It's worth mentioning that loading a transpiler into a web page should only be done for development purposes, because it places additional load on a user's browser. For production environments, it's best to use a transpiler as part of the build process to deliver plain JavaScript to a user's browser, thus reducing load times because the browser is spared the transpilation process.

The dominant transpiler to make intra-JavaScript transpilations (e.g. from ECMAScript 6 to ECMAScript 5 or ECMAScript 7 to ECMAScript 5), as well as transpile JavaScript influenced languages like JSX and Typescript is named: Babel.

To transpile lower-level languages like C and C++ into JavaScript, there are various transpiler options that include: Emscripten, Mandreel and Cheerp. It's worth pointing out that many of these last transpilers also support transpiling the source language into WebAssembly, effectively bypassing the need to use JavaScript. WebAssembly being a complementary technology to modern JavaScript is described in its own section along with TypeScript and Rust.

Modules, namespaces & module types

Have you ever noticed early JavaScript versions don't use import/export/include type statements to create modules and namespaces like it's done in other languages such as Java, PHP, Python or Ruby ? JavaScript didn't use import/export/include statements in its early version because it didn't have any, at least not until more recently. The only support for modules and namespaces in JavaScript in the early years was through an ad hoc mechanism that enclosed constructs into a variable that created a pseudo namespace for all its contents, as shown in the following snippet:

    var JSHACK = { // JavaScript pseudo-namespace, using object literal 
        process: function() {
    JSHACK.process() // Call process() function inside JSHACK

Modules play an important role in programming languages because they decouple functionality into standalone units (e.g. a module for XML processing, another module for JSON processing), which in turn favors changing these units independently and plugging them into larger projects like building blocks. With modules also comes the concept of namespaces, which means every variable, function, class or construct in a module is given a unique identifier (e.g. xml.process() or These unique identifiers or namespaces also play an important role in development because they avoid potential name clashes (e.g. using a common function name like load() without namespaces can be confusing, with a namespace it's unequivocally clear xml.load() or json.load()).

With the explosive growth of modern JavaScript, it was only a matter of time for JavaScript to get its own import/export/include like statements, similar and with the same purpose as those in other programming languages. But it turns out, JavaScript modules was such an important missing piece in JavaScript development, that there's not one, two or three ways to implement JavaScript modules, but four!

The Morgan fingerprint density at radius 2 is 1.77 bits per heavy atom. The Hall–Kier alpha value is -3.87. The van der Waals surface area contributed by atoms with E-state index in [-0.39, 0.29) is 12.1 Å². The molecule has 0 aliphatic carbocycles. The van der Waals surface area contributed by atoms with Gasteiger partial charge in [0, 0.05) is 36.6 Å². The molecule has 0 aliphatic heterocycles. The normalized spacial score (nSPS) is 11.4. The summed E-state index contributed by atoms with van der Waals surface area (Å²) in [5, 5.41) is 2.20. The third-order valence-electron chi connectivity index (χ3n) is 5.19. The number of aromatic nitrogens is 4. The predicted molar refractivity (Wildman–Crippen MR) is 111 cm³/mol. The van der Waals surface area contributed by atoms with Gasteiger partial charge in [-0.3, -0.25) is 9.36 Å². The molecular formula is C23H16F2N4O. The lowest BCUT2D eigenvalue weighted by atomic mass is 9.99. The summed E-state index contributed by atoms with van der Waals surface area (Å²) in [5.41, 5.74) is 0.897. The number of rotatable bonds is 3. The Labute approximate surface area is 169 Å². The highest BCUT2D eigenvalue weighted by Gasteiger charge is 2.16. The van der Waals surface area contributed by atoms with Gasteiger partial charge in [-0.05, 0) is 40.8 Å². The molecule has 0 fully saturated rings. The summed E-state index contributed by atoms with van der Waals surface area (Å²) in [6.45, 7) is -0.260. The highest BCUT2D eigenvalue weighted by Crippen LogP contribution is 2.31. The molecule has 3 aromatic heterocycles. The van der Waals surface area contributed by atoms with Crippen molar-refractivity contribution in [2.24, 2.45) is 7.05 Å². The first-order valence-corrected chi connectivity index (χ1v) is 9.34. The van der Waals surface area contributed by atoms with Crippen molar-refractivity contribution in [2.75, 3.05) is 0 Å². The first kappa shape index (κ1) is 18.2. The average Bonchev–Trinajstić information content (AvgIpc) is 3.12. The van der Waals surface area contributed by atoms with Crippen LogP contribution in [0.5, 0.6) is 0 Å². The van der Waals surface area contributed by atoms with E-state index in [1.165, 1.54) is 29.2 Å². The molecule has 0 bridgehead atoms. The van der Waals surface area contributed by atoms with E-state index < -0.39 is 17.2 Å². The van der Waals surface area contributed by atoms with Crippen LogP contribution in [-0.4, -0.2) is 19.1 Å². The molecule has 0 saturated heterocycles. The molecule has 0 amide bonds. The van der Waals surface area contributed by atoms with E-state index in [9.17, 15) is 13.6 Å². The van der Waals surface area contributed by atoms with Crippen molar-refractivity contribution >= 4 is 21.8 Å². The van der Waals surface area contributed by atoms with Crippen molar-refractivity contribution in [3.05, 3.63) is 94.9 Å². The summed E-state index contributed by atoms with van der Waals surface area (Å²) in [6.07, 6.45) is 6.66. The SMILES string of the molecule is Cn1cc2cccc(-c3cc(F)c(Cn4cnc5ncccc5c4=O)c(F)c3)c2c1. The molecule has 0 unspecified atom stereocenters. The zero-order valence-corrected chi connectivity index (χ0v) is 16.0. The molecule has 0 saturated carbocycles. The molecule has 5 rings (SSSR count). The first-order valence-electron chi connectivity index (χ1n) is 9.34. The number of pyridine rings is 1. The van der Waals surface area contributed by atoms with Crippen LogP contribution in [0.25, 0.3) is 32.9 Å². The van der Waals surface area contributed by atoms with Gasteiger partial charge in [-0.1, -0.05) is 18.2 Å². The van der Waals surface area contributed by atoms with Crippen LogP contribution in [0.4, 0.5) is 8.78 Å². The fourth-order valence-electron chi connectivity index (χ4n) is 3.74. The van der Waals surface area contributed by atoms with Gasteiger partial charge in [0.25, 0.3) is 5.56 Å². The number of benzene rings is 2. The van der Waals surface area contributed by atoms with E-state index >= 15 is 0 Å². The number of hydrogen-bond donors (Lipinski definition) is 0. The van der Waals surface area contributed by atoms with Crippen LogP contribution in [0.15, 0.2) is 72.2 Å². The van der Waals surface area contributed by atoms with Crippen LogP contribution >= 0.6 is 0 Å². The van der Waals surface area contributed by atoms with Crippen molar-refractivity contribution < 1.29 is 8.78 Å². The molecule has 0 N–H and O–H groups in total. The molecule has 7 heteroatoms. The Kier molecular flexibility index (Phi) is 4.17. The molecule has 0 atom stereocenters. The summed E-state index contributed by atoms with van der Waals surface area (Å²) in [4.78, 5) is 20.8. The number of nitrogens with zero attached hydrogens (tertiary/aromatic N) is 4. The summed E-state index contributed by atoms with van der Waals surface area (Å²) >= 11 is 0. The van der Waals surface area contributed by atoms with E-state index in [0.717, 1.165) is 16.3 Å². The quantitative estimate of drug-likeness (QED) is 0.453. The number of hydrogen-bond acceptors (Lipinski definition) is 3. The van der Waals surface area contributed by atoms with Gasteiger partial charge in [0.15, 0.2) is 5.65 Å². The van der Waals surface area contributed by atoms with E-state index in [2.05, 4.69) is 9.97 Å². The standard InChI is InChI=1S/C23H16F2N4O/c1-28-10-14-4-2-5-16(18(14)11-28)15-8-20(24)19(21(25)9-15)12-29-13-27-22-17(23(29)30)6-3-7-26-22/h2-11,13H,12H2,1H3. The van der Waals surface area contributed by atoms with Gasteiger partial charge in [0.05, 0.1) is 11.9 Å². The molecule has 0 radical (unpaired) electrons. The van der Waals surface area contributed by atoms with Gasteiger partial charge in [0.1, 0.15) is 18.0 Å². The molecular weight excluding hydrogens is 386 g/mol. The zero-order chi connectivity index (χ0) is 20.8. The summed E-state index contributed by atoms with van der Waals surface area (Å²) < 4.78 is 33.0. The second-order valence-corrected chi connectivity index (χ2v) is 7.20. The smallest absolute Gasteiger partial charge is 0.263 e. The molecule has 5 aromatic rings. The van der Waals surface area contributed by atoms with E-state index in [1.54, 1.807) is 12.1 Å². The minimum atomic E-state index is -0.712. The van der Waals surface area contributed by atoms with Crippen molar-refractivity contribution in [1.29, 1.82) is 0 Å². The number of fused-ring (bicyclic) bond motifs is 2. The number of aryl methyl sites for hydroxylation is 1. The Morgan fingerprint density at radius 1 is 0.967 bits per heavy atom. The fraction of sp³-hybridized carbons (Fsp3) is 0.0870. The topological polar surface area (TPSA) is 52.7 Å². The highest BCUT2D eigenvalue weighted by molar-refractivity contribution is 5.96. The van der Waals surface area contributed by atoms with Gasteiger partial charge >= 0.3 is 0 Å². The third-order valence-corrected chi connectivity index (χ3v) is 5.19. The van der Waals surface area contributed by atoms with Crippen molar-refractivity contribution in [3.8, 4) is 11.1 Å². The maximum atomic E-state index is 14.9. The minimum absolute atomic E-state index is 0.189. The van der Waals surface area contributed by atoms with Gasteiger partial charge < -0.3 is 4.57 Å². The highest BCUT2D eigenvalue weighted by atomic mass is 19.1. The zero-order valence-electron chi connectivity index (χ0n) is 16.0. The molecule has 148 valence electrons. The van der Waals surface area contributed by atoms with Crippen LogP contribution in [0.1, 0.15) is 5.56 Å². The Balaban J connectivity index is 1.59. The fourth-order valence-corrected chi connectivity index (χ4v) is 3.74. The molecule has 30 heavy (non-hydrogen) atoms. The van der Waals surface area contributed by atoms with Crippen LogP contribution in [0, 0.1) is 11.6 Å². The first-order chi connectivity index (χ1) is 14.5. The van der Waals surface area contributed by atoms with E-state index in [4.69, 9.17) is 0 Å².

At this point, it's futile to moan about why so many JavaScript module types were created, the point is they are out there and you'll have to deal with it. In no particular order, the different JavaScript module techniques are:

Module loaders and bundlers

As if having to transpile other languages into JavaScript or having four different JavaScript module systems to deal with wasn't enough, now you'll need to learn about module loaders & bundlers! Fortunately, module loaders & bundlers -- which are often the same piece of software -- are used to bring a little sanity to the prospect of transpiling and dealing with various module types.

Let's take a text book example of what module loaders do. You found this exciting package that's a bit dated which uses plain JavaScript and CommonJS modules, but your application must use this other bleeding edge framework that's written in TypeScript and uses ES6 modules, on top of this you need to use JSX because you want React components. The good is news is you can use a module loader, the bad news is you'll need to use a module loader.

A module loader takes care of unifying whatever discrepancies might exist between JavaScript modules. This means an application can use a CommonJS module & ES6 module and the loader makes them work together. In addition, a module loader also takes care of the transpiling process, so if an application uses TypeScript or JSX code, it gets transformed into plain JavaScript so it's understandable to a JavaScript engine.

The same piece of software that works as a module loader, is also often a module bundler. A module bundler is useful because it groups an application's modules into a single module. Why would you even want to bundle modules ? In other languages whose logic runs on the server, using a dozen or a hundred modules is an afterthought because all modules are loaded locally. But in JavaScript where it's likely modules need to be transferred over a network to an end user's browser, making a single module can be the difference between quick load times (i.e. one module) and long load times (i.e. a dozen or a hundred modules).

Given the amount of work a module loader/bundler performs, they often require a lot of configuration effort and it can take some time to understand all their capabilities. On top of this, module loaders/bundlers are probably one of the most fragmented segments in modern JavaScript (i.e. there are a lot of options and they all use different techniques).

Some of the more popular module loaders/bundlers include: SystemJS, RequireJS, webpack and browserify.